Why Jurassic World 2 Will Be Scarier Than Jurassic World, According To Colin Trevorrow

The Indominus Rex about to eat a soldier

Ever since it was announced that Colin Trevorrow would only be writing Jurassic World 2 and handing over directing duties to J.A. Bayona, it has been declared by everyone involved that the film is going to be much, much scarier than its predecessor. Colin Trevorrow has been more than happy to admit as much, too. The Safety Not Guaranteed and Jurassic World director has now gone into more details about exactly how Jurassic World 2 will be scarier with J.A. Bayona at the helm, detailing the skills that the Spaniard has brought to the sequel. Trevorrow explained to us in an exclusive chat:

J.A Bayona is very good at [creating scares]. There are things that he'll just do with a shadow, or a rustling curtain on a wall. He's so tapped into that kind of fear, especially the fear through the eyes of a child. He and I are just simpatico, as an American and a Spanish person. We may be the mirrors of each other. It is by far the most satisfying collaboration of my life.

Colin Trevorrow made this admission to me when I sat down with the filmmaker to discuss his latest film The Book Of Henry on Monday in New York City. He's a ridiculously busy filmmaker. After the release of Jurassic World back in 2015, Trevorrow immediately set out to work on The Book Of Henry, as well as writing Jurassic World 2, and then working on a little known indie number by the name of Star Wars 9, too. During my discussion, I decided to quiz him on what we can expect from Jurassic World 2.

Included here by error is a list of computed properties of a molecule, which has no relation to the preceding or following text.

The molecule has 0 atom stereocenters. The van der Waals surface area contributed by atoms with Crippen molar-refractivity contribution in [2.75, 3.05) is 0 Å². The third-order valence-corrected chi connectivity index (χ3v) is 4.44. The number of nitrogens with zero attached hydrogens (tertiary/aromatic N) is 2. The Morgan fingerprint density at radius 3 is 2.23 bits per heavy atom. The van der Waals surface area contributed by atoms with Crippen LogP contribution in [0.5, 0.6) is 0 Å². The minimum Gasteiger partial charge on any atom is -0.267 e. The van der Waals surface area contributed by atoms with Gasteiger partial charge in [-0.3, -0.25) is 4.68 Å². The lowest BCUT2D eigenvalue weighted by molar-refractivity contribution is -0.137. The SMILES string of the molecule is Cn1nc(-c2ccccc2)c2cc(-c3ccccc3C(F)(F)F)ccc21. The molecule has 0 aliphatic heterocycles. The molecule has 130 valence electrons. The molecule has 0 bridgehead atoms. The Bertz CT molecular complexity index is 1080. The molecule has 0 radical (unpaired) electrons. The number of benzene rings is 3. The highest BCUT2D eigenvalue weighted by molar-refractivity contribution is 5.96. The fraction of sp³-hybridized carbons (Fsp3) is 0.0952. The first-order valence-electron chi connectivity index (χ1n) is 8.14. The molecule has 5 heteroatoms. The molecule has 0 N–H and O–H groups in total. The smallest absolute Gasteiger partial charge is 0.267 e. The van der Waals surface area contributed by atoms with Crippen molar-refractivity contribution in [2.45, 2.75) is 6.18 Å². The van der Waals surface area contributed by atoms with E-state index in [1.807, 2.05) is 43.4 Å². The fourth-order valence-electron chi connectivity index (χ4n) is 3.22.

This provoked Colin Trevorrow to go into detail about exactly why J.A. Bayona was the perfect choice to follow him in the director's chair for the film, especially as Trevorrow believes that the duo are cinematic kindred spirits. Colin Trevorrow then went on to reveal how Bayona's films, The Impossible and A Monster Calls, have evolved the horror genre, and said Jurassic World 2 will improve the scares of the first film, as well as take the story and world to new places, all while still including the attributes that made Jurassic World so hugely popular in the first place. During our conversation, Trevorrow continued:

First of all I think the mainstream loves being scared, and I think the scares in the first movie were made to make children think like they were seeing something horrifying, that their parents shouldn't be allowing them to see. We have that a little bit here. But there's also that same big, fun adventure, sweeping, romantic kind of action in part of the movie. That people seemingly responded really well to. We're not throwing it all way, but we're definitely going to some new places.

Of course, J.A. Bayona has quite the task on his hands to try and make sure that Jurassic World 2 matches its predecessor. That's because Jurassic World was a smash hit when it was released in June 2015, and at the same time even broke the record for the highest opening weekend gross, before ultimately coming to a stop at $1.6 billion. It's still currently the fourth highest-grossing film of all time. We'll get to see if Jurassic World 2 can come anywhere near to this total when it is released on June 22, 2018.

Gregory Wakeman